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Phytoplankton community composition around the Crozet Plateau, with emphasis on diatoms and Phaeocystis

By Alex J. Poulton, C. Mark Moore, Sophie Seeyave, Mike I. Lucas, Sophie Fielding and Peter Ward


Phytoplankton community composition has important implications for upper-ocean biogeochemistry and export production. The species composition of the phytoplankton community (diatoms, Phaeocystis antarctica) was examined around the Crozet Plateau (Southern Ocean) during the CROZEX project in order to address spatial changes in species composition. Phytoplankton biomass was dominated by P. antarctica to the north of the Crozet Plateau, while south of the plateau a diverse community including several large diatom species (e.g., Corethron pennatum) occurred. The phytoplankton community in the vicinity of the Crozet Plateau and Crozet islands included a mixture of P. antarctica and Thalassionema nitzschioides. High numbers of empty diatom frustules characterised many of the sampling sites, with similar species present in the water column as both full and empty cells. Multivariate analysis was used to analyse both the level of similarity between the different sampling sites and the co-occurrence of species. Cluster analysis of the sampling sites showed distinct clusters that differed in terms of species composition and environmental parameters. Recurrent species analysis showed groupings which relate to phytoplankton cell size; groupings separated (i) small (similar to 15 mu m) diatom species, (ii) medium (similar to 35 mu m) and large (similar to 90 mu m) diatom species as well as P. antarctica colonies, and (iii) giant (similar to 300 mu m) diatoms. The abundance and distribution of the different floral groups identified by multivariate analysis are linked to the different environmental regimes, although the relationships are different for small and large species due to the interaction between factors important for phytoplankton growth (e.g., light, nutrients, iron) and mortality (e.g., grazing)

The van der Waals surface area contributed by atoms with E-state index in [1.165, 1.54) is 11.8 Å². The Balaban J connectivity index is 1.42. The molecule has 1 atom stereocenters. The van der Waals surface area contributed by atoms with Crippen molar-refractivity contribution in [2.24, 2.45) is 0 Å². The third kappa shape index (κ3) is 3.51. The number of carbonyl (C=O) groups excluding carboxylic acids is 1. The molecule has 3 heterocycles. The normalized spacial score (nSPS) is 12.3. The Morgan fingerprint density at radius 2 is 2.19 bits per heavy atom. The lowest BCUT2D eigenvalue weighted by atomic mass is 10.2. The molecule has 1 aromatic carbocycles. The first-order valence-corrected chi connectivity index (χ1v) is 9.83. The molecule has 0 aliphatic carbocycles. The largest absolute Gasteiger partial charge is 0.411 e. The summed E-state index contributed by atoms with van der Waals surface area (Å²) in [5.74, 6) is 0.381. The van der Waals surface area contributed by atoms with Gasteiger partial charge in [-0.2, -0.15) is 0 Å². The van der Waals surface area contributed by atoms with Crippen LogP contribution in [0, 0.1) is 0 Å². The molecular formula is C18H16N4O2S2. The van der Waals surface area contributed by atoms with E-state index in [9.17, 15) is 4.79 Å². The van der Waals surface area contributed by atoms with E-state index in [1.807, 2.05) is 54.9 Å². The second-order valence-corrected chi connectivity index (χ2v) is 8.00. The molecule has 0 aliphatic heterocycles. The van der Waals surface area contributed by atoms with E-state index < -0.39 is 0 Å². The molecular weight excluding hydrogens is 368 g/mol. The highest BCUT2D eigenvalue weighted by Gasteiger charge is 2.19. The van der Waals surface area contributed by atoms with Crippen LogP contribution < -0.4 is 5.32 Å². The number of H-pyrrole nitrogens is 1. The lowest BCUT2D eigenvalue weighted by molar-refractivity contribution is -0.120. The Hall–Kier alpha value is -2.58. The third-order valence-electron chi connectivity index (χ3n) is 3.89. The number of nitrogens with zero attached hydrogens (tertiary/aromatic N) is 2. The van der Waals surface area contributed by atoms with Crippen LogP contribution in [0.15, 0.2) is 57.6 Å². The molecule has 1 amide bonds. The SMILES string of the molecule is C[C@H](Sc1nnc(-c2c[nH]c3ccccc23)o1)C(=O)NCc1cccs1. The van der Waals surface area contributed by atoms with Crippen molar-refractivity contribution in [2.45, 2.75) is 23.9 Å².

Topics: Marine Sciences, Biology and Microbiology, Ecology and Environment
Publisher: Elsevier
Year: 2007
DOI identifier: 10.1016/j.dsr2.2007.06.005
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